By Stefan J. Bos
Firefighters and authorities were inspecting the scene of a fire that struck St. George Hospital in St. Petersburg, Russia's second-largest city.
Emergency officials said that a least a handful of coronavirus patients who were on ventilators died after the blaze broke out in an intensive care unit.
The fire was put out within half an hour. Russian media have quoted sources as saying that a faulty ventilator could have caused the blaze.
Police in St. Petersburg launched a criminal investigation into the fire.
But it wasn't the first deadly blaze in a coronavirus hospital in Russia. On Saturday, a fire in the Spasokukotsky Hospital in Moscow, the capital, killed one patient.
Separately, at least nine people died in a fire at a nursing home on Moscow's outskirts late Sunday. The authorities in Krasnogorsk on Moscow's northwestern edge said the fire broke out in a private facility for the elderly. A short circuit was blamed for that blaze.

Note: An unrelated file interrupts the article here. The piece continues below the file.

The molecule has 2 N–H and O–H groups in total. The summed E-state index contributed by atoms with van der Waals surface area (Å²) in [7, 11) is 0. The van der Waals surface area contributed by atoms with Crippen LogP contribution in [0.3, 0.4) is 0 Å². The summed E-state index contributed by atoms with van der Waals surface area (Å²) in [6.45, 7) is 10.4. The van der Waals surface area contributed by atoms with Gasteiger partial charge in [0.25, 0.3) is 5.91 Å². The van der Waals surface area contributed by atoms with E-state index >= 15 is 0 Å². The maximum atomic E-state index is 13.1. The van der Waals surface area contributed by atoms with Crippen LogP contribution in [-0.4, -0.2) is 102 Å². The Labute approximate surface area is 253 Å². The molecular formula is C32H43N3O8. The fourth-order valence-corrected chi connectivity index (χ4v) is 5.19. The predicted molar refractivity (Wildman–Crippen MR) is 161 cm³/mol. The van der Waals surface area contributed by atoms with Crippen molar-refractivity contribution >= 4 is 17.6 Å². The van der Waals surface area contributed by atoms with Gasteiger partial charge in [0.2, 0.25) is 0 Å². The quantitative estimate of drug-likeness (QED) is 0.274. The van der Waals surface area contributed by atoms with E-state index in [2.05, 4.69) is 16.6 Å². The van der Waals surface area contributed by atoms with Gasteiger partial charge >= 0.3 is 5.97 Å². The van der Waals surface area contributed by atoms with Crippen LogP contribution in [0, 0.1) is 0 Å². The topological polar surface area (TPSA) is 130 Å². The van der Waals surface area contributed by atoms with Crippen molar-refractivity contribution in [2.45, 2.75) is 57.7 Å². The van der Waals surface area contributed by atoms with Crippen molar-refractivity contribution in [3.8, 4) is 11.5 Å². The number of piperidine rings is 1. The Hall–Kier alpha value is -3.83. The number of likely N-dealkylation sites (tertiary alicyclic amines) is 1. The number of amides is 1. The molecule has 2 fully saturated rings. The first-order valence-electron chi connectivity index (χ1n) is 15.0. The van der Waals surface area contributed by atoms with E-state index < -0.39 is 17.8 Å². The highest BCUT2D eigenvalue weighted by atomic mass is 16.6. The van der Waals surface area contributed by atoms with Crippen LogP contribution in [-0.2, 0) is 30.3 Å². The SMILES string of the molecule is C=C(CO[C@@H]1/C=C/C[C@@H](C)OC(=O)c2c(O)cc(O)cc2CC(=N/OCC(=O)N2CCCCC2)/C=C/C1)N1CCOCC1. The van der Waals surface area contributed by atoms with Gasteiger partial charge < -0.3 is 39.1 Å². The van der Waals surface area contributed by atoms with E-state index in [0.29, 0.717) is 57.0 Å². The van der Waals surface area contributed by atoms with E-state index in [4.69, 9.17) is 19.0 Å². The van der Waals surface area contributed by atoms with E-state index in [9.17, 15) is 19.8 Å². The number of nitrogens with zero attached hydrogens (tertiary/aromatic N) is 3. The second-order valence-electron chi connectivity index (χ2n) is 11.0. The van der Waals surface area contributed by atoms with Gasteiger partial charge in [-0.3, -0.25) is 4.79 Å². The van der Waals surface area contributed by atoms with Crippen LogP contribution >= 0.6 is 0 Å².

Officials said the nursing home lacked fire alarms and other mandatory equipment. Police detained its owner on charges of breaching fire safety rules.
These latest incidents underscore broader concerns about the situation in neglected hospitals and other care homes in Russia as the country faces an uphill battle to halt the coronavirus outbreak.
Despite these difficulties, Russian president Vladimir Putin began easing a six-week nationwide lockdown.
"Starting from May 12, the national period of non-working days are over. In all of the country and for all sectors of the economy," " he told the nation in televised remarks.
But President Putin warned: "The fight against the epidemic is not over. The danger remains."
Russia has reported more than 232,000 confirmed coronavirus cases and over 2,000 deaths. Critics say those numbers significantly undercount the real toll of the outbreak in Russia, a country of some 142-million people.